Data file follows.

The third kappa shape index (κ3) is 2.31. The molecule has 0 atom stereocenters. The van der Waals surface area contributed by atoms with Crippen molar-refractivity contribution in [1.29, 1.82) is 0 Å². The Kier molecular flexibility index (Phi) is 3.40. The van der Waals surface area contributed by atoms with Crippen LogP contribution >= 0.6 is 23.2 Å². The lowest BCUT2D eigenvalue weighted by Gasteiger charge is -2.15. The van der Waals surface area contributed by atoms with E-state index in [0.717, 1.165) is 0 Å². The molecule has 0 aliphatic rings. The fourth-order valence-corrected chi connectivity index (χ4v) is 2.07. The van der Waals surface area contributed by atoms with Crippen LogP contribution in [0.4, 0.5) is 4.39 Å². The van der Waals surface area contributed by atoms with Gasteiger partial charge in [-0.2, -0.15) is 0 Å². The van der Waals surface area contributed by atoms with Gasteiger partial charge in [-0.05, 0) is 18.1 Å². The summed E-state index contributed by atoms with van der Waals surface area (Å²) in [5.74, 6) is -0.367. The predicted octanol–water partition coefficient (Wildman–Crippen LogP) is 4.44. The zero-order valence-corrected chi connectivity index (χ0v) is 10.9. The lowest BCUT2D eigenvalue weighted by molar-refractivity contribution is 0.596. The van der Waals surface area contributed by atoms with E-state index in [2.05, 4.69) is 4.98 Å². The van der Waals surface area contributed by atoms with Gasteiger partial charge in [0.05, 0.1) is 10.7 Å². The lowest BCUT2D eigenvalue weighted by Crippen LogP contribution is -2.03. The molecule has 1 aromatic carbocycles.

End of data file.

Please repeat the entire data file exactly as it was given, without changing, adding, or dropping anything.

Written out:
The third kappa shape index (κ3) is 2.31. The molecule has 0 atom stereocenters. The van der Waals surface area contributed by atoms with Crippen molar-refractivity contribution in [1.29, 1.82) is 0 Å². The Kier molecular flexibility index (Phi) is 3.40. The van der Waals surface area contributed by atoms with Crippen LogP contribution >= 0.6 is 23.2 Å². The lowest BCUT2D eigenvalue weighted by Gasteiger charge is -2.15. The van der Waals surface area contributed by atoms with E-state index in [0.717, 1.165) is 0 Å². The molecule has 0 aliphatic rings. The fourth-order valence-corrected chi connectivity index (χ4v) is 2.07. The van der Waals surface area contributed by atoms with Crippen LogP contribution in [0.4, 0.5) is 4.39 Å². The van der Waals surface area contributed by atoms with Gasteiger partial charge in [-0.2, -0.15) is 0 Å². The van der Waals surface area contributed by atoms with Gasteiger partial charge in [-0.05, 0) is 18.1 Å². The summed E-state index contributed by atoms with van der Waals surface area (Å²) in [5.74, 6) is -0.367. The predicted octanol–water partition coefficient (Wildman–Crippen LogP) is 4.44. The zero-order valence-corrected chi connectivity index (χ0v) is 10.9. The lowest BCUT2D eigenvalue weighted by molar-refractivity contribution is 0.596. The van der Waals surface area contributed by atoms with E-state index in [2.05, 4.69) is 4.98 Å². The van der Waals surface area contributed by atoms with Gasteiger partial charge in [0.05, 0.1) is 10.7 Å². The lowest BCUT2D eigenvalue weighted by Crippen LogP contribution is -2.03. The molecule has 1 aromatic carbocycles.